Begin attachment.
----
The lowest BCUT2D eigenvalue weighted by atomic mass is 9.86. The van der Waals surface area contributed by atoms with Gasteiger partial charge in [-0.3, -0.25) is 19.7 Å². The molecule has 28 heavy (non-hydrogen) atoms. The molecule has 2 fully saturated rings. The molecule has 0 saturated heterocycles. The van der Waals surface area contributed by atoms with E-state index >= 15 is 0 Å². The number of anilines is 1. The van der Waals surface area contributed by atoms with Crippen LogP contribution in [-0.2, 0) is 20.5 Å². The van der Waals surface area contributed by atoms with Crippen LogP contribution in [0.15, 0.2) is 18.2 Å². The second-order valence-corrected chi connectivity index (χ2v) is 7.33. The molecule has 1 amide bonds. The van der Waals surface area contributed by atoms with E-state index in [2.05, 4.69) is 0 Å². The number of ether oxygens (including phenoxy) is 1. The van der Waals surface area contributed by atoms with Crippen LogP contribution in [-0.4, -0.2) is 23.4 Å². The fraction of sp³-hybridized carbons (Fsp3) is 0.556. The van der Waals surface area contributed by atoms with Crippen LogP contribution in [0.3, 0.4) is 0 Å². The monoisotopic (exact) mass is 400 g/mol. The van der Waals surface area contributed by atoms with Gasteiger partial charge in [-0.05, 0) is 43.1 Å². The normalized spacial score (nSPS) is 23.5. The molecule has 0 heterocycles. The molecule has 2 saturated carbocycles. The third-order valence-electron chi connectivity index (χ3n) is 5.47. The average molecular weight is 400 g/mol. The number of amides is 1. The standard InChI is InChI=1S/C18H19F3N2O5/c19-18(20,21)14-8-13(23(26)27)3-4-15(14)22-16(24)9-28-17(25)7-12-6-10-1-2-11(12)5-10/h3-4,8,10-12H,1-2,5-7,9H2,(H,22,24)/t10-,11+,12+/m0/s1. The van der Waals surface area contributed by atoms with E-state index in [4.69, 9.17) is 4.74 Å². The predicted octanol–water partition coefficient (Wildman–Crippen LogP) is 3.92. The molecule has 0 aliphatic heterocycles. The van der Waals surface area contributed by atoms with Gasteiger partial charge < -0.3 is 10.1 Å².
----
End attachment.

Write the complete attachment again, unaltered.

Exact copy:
The lowest BCUT2D eigenvalue weighted by atomic mass is 9.86. The van der Waals surface area contributed by atoms with Gasteiger partial charge in [-0.3, -0.25) is 19.7 Å². The molecule has 28 heavy (non-hydrogen) atoms. The molecule has 2 fully saturated rings. The molecule has 0 saturated heterocycles. The van der Waals surface area contributed by atoms with E-state index >= 15 is 0 Å². The number of anilines is 1. The van der Waals surface area contributed by atoms with Crippen LogP contribution in [-0.2, 0) is 20.5 Å². The van der Waals surface area contributed by atoms with Crippen LogP contribution in [0.15, 0.2) is 18.2 Å². The second-order valence-corrected chi connectivity index (χ2v) is 7.33. The molecule has 1 amide bonds. The van der Waals surface area contributed by atoms with E-state index in [2.05, 4.69) is 0 Å². The number of ether oxygens (including phenoxy) is 1. The van der Waals surface area contributed by atoms with Crippen LogP contribution in [-0.4, -0.2) is 23.4 Å². The fraction of sp³-hybridized carbons (Fsp3) is 0.556. The van der Waals surface area contributed by atoms with Crippen LogP contribution in [0.3, 0.4) is 0 Å². The monoisotopic (exact) mass is 400 g/mol. The van der Waals surface area contributed by atoms with Gasteiger partial charge in [-0.05, 0) is 43.1 Å². The normalized spacial score (nSPS) is 23.5. The molecule has 0 heterocycles. The molecule has 2 saturated carbocycles. The third-order valence-electron chi connectivity index (χ3n) is 5.47. The average molecular weight is 400 g/mol. The number of amides is 1. The standard InChI is InChI=1S/C18H19F3N2O5/c19-18(20,21)14-8-13(23(26)27)3-4-15(14)22-16(24)9-28-17(25)7-12-6-10-1-2-11(12)5-10/h3-4,8,10-12H,1-2,5-7,9H2,(H,22,24)/t10-,11+,12+/m0/s1. The van der Waals surface area contributed by atoms with E-state index in [4.69, 9.17) is 4.74 Å². The predicted octanol–water partition coefficient (Wildman–Crippen LogP) is 3.92. The molecule has 0 aliphatic heterocycles. The van der Waals surface area contributed by atoms with Gasteiger partial charge < -0.3 is 10.1 Å².